A Good Watch

I have to wear a watch. I’m very old school this way. I feel naked without one. Time itself is so precious and fleeting, I need to feel aware of my place and connection to it at all times.

Perhaps it’s a mark of my age, but I don’t understand how one can get used to checking the time on their phone. Even if it’s right there when it’s turned on.

I also have rigid and specific preferences surrounding the type of watch I will wear. It must be analog. It must have real numbers. Not markers, not roman numerals. Numbers. It also must have a day and date. I can’t remember what happened five minutes ago, do you honestly expect me to remember the date?

My current watch is a Timex Perpetual Calendar. Great watch, simple, durable, fits my requirements, and I don’t have to remember which months have 30 days.

Different Drummers

I have two favorite drummers of all time. They are radically different from each other. But what I love about them is the same.

[Stewart Copeland](http://en.wikipedia.org/wiki/Stewart_Copeland) is best known as drummer for [The Police](http://en.wikipedia.org/wiki/The_Police). As a drummer, he is best known for his precision and his ability to get a myriad of versatility using a relatively small drum kit.

[Alex Van Halen](http://en.wikipedia.org/wiki/Alex_Van_Halen) is the drummer for [Van Halen](http://en.wikipedia.org/wiki/Van_Halen). As a drummer, he is best known for his big sound and for is ability to, in the space of a four minute song, make use of every piece of his very large drum kit.

You may look at these two and wonder how they could possibly have anything, outside of being drummers, in common. Here’s how: They both take the tools at hand and use them to their fullest extent. Big or small, they each squeeze every drop from their sets. In doing so, they each have carved out a place of their own in the history of modern rock music.

It is a reminder for me to try to do the same. No matter if I am using pen and paper, a smartphone, or a desktop computer. Command the tool at hand, squeeze every drop, carve out a place.

A Most Important Question

Hey. You. Yes, you! Come over here. I’m going to tell you a secret. OK, well, it’s not really a secret. It’s more of a question. A most important question. One that, when asked, can provide a wealth of productive power…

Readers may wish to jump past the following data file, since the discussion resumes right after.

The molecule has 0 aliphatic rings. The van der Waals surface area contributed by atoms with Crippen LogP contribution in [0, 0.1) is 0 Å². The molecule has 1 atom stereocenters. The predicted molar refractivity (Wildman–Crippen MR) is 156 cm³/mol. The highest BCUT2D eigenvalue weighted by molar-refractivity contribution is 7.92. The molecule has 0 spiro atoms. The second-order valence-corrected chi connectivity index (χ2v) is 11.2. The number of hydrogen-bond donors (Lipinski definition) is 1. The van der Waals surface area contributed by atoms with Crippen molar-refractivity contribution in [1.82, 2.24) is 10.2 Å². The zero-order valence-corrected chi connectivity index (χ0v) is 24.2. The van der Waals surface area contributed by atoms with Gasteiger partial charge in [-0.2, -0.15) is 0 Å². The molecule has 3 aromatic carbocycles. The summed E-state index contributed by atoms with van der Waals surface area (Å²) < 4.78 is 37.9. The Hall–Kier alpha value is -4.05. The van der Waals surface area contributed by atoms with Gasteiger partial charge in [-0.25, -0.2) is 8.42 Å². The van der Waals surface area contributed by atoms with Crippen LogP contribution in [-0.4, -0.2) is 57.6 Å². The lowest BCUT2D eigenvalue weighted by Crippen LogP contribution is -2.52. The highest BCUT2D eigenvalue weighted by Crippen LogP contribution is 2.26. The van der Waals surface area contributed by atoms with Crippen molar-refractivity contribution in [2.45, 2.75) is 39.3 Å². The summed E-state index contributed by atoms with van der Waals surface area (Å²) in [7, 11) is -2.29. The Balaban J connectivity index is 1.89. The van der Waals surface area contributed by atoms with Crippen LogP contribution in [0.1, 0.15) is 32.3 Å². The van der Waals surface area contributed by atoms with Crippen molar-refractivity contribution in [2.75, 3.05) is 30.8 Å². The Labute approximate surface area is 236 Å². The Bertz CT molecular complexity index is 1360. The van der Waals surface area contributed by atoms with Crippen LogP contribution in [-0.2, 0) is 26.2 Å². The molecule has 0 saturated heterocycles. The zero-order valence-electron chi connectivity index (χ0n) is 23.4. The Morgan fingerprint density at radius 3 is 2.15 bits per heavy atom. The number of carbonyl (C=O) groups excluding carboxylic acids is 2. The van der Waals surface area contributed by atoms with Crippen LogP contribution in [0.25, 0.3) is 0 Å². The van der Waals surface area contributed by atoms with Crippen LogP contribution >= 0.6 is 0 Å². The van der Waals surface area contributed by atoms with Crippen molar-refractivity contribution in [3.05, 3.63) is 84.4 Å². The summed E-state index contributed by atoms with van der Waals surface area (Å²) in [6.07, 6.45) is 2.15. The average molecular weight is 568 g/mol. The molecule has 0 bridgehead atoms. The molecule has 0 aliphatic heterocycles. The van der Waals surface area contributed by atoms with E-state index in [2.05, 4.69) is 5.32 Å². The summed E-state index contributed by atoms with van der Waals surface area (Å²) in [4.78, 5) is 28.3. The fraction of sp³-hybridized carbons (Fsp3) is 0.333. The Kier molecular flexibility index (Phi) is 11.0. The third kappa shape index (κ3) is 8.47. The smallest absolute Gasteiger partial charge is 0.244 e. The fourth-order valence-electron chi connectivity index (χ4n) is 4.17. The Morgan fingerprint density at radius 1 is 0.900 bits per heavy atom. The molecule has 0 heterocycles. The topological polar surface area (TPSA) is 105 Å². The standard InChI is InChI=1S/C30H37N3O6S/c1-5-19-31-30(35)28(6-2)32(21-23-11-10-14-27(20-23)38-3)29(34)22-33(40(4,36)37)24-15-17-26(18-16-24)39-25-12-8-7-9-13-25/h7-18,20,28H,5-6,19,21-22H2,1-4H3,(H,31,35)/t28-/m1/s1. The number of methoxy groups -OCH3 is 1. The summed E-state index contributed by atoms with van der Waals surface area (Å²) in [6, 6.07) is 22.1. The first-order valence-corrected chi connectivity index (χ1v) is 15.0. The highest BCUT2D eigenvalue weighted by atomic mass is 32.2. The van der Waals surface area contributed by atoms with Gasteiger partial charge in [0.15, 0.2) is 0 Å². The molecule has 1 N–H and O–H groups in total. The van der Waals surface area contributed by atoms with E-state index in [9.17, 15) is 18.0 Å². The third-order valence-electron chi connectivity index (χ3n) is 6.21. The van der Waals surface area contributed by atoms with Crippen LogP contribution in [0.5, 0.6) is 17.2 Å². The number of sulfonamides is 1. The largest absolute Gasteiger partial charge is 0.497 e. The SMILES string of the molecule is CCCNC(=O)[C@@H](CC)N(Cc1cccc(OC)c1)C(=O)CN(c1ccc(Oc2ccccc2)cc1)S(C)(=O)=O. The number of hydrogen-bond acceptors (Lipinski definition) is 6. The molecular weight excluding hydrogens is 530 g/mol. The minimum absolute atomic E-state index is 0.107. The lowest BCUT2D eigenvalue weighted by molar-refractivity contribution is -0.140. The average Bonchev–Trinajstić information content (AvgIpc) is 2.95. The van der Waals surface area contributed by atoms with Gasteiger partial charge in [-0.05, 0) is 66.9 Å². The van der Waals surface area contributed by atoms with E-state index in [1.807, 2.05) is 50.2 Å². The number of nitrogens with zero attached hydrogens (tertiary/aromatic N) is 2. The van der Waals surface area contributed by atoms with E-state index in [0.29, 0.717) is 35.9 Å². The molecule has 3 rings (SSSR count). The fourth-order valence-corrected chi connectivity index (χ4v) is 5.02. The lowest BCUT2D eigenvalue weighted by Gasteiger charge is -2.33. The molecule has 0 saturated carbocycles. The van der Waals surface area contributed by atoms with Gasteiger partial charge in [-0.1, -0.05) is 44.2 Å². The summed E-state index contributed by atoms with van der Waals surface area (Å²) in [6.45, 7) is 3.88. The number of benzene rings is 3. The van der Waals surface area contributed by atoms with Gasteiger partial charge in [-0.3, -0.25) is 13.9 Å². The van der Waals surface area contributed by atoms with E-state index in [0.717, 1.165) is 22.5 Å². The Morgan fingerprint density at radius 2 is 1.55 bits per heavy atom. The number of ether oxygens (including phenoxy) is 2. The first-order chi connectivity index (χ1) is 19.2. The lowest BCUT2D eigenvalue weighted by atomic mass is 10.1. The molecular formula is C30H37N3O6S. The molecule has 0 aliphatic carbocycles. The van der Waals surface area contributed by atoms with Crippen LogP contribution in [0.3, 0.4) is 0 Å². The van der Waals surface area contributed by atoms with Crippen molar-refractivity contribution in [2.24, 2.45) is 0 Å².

“Where does this belong?”

Want to know how to organize a messy desk? Take everything off, put it in a box, then take each item out, and ask that question. For some items, the answer is obvious. For other items, maybe they don’t have a place – find one. Maybe the answer is not “on the desk” or even “in the room”. Maybe the answer is not even “in the house” or “in my life”. Answering this question can not only make the clean up quick but also ensure quick work when things get out of control again. Because, everything belongs somewhere and now you know where that somewhere is.

The thing is, this question works with more than just clutter.

Want to make your task list more powerful? Ask that question of each task. Sometimes the answer is “as an immediate action”. Sometimes the answer is “on a context specific list” or “broken into smaller chunks”. Sometimes, the answer is “as part of a greater project or goal”. But, sometimes, the answer is “with someone else” or “done at some future date” or “not done at all”.

Want to get your email inbox under control? Never look at another message without asking the question. Does it belong in the inbox now that you have looked at it? No? Perhaps in a separate folder of things you need to take action on or respond to. Perhaps in a folder for reference on a project you are working on. Perhaps read and archived. Perhaps in the trash.
But, where the question becomes truly powerful, is when you apply the question to everything. Because if something does not have a place in your home, in your relationships, in your job, or or in your life, perhaps it should not be there.

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